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San Joaquin Valley College Blog

Performance Management Systems: How to Empower Employees and Reach Organizational Objectives

October 23, 2023

Performance Management BlogPerformance management provides an excellent opportunity to give employees the support and guidance they need while also progressing toward a variety of organizational objectives.

These systems can be highly impactful, but only if they are implemented with care. To that end, we’ve provided detailed insight into the value of performance management and the key considerations to address when designing and launching these programs.

What Are the Key Components of an Effective Performance Management System?

No two performance management systems look exactly alike. These must be crafted with the specific structure and needs of the individual organization in mind. Therefore, the most impactful systems follow a simple cycle: setting goals, obtaining ongoing feedback and receiving fair assessments (or rewards) before starting the entire process over again.

Each of these components is critical to the success of the performance management process. As such, we’ve highlighted key considerations in detail, along with opportunities for office managers or administrators to boost results every step of the way:

Goal Setting and Performance

Goals form the basis of any performance management system. This is what sets the tone for individual employees, giving them something to strive for and a reason to remain engaged.

Begin by setting clear expectations so that employees understand the framework in which they will set and pursue meaningful goals. Remind them that these goals really do matter — and that their performance will be followed and, hopefully, rewarded along the way.

Outline Your Smart Goals

Simply having goals is not good enough. The wrong goals will do little to motivate employees, nor will they help organizations make progress toward larger or longer-term objectives. Rather, both organizational and individual goals must be SMART:

  • Specific
  • Measurable
  • Achievable
  • Relevant
  • Time-Bound

SMART strategies ensure that goals are ambitious enough to keep employees engaged but not so far-reaching that they become discouraged.

Employees may need some guidance regarding what, exactly, constitutes a SMART goal and why these qualities are so important. If they are on the right track, but their goals need a little tweaking, don’t hesitate to let them know how they can achieve SMART ideals and why this will benefit them in the long run.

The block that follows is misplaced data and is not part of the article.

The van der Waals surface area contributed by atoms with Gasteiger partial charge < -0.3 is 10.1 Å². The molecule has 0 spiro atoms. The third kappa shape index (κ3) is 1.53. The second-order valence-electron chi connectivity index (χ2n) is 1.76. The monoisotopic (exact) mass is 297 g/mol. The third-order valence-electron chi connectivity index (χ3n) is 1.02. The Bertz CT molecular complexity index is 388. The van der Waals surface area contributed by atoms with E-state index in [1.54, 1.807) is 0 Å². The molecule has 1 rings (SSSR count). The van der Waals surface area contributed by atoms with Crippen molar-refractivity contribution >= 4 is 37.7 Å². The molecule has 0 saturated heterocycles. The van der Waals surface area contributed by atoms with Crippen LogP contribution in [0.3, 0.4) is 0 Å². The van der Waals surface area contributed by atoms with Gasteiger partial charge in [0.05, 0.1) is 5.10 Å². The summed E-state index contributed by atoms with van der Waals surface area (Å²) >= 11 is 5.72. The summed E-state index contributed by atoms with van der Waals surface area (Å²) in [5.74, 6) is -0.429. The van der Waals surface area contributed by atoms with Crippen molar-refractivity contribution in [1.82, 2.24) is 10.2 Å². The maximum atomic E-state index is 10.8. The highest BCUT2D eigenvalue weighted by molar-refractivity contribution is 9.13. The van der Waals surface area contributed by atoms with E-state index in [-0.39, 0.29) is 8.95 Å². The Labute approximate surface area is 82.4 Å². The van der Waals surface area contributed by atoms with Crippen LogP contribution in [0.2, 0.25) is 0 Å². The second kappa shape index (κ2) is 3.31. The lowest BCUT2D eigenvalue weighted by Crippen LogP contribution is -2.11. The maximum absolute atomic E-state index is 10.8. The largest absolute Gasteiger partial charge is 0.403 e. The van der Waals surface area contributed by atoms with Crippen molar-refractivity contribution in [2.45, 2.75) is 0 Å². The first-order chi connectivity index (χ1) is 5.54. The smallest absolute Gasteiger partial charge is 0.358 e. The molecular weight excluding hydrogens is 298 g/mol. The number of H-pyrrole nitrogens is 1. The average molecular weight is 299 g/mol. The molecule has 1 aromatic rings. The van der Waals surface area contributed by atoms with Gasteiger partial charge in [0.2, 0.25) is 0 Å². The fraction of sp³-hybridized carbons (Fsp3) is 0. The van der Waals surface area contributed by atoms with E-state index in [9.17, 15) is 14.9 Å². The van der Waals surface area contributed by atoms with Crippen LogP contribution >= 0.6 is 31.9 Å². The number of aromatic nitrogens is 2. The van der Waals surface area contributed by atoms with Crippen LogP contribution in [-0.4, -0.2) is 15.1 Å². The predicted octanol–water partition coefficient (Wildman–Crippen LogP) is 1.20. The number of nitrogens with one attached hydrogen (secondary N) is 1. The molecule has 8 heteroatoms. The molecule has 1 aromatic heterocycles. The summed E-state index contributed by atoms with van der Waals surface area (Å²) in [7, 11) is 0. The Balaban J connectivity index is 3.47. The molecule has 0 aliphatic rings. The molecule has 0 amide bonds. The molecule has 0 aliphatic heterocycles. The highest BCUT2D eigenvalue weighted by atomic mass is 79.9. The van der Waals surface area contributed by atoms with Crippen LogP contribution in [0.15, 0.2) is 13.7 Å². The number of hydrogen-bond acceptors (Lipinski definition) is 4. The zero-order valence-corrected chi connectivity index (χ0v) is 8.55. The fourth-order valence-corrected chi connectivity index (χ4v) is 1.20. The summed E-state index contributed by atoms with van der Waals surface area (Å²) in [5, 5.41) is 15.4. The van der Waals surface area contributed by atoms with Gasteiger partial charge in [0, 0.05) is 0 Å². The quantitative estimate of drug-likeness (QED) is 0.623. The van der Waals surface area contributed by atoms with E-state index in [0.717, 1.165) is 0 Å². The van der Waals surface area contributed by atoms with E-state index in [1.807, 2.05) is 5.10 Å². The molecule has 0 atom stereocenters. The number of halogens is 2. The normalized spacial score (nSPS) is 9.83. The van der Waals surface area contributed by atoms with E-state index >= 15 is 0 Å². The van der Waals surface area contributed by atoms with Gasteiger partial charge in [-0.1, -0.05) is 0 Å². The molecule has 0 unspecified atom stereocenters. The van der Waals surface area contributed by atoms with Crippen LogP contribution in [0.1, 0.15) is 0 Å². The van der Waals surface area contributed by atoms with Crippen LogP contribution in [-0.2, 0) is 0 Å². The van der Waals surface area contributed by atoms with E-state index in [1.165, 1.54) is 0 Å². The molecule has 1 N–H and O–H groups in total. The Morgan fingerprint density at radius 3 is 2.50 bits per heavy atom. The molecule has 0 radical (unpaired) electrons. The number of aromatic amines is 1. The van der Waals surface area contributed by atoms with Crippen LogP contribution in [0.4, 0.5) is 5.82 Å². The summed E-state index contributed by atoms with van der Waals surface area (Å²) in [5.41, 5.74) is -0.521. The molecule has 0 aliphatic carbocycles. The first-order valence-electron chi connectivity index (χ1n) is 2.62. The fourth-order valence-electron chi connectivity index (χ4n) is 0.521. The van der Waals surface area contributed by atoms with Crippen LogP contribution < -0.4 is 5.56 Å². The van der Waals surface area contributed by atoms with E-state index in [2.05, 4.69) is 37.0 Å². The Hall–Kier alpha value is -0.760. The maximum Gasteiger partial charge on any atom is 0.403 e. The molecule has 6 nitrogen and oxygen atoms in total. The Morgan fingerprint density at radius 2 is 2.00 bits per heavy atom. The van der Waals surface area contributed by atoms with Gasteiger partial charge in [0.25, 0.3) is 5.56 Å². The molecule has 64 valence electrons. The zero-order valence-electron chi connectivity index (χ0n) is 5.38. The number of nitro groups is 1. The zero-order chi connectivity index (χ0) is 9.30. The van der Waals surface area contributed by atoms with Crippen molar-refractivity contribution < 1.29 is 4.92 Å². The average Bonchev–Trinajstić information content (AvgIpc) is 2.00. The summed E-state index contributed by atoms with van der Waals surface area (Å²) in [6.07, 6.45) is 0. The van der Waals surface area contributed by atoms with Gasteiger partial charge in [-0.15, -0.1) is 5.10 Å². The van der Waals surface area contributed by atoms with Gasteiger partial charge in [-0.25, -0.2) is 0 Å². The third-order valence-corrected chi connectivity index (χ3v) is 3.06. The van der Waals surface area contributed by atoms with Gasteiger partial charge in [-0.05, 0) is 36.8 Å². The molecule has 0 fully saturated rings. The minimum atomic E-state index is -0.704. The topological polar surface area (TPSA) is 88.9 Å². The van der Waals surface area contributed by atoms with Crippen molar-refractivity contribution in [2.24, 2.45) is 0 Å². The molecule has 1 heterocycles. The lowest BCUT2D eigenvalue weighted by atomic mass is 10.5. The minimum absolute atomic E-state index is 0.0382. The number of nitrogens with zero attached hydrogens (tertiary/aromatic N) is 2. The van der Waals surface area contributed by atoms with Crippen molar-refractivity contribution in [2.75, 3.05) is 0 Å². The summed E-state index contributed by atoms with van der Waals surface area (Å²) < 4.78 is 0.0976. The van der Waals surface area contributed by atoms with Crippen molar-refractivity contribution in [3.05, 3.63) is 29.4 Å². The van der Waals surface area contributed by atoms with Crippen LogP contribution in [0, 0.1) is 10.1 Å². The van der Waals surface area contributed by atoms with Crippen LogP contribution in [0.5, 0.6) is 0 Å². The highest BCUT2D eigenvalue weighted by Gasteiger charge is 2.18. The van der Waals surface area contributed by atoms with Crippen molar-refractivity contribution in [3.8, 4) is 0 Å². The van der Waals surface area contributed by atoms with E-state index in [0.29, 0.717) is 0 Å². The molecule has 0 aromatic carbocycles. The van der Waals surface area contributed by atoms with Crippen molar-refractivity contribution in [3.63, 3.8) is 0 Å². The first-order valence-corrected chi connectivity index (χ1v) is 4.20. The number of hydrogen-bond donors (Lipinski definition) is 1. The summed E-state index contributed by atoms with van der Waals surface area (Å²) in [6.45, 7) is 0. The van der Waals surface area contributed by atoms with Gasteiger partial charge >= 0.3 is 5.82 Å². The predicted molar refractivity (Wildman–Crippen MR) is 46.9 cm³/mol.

Organizational Objectives

Performance management represents a strategic blend of individual goals and overarching organizational objectives. The former must be developed with the latter in mind. As such, it is essential to define these objectives early on.

From the office administrator’s perspective, these objectives may come from the top down; the administrator does not necessarily play the central role in setting the objectives. Instead, by optimizing employee performance (in pursuit of individuals’ goals) they can ensure consistent progress is made toward meeting these benchmarks.

Still, office administrators have enough exposure to both employees and management to provide valuable insight into which objectives might be worth pursuing and what it might take to help employees along the way.

Consistent and Regular Feedback Techniques

It’s critical for employees to develop goals that they find personally compelling, but they will still require accountability. This should arrive in the form of regular feedback, which lets them know — from the perspective of the office manager or administrator — where they stand and how far they have to go.

Grasping the Different Steps of Implementing an Effective Performance Management System

An effective performance management system is more than the sum of its parts. Yes, each component must be present, but strategic implementation is just as important. Keep the following in mind as you prepare to enact a genuinely impactful performance management system:

Know Your Organizational Needs

Organizational objectives must be at the center of any performance management system. Yes, individual employee results matter, but only within the context of greater organizational needs.

This begins with first assessing the entire organization as it stands: what are key weaknesses that need to be addressed? From there, determine whether a performance management mindset exists among executives and employees — and if not, how this can be encouraged.

Identify the Gaps in Performance

No matter how skilled or motivated a particular employee may be, there will always be a gap between how this individual actually performs and where your expectations lie.

Known as performance expectation gaps, these chasms must be measured and examined to reveal how much progress employees are realistically capable of making. Identify these at the outset of each performance management cycle, as well as how much progress has been made and whether new benchmarks are necessary.

Set Measurement for Performance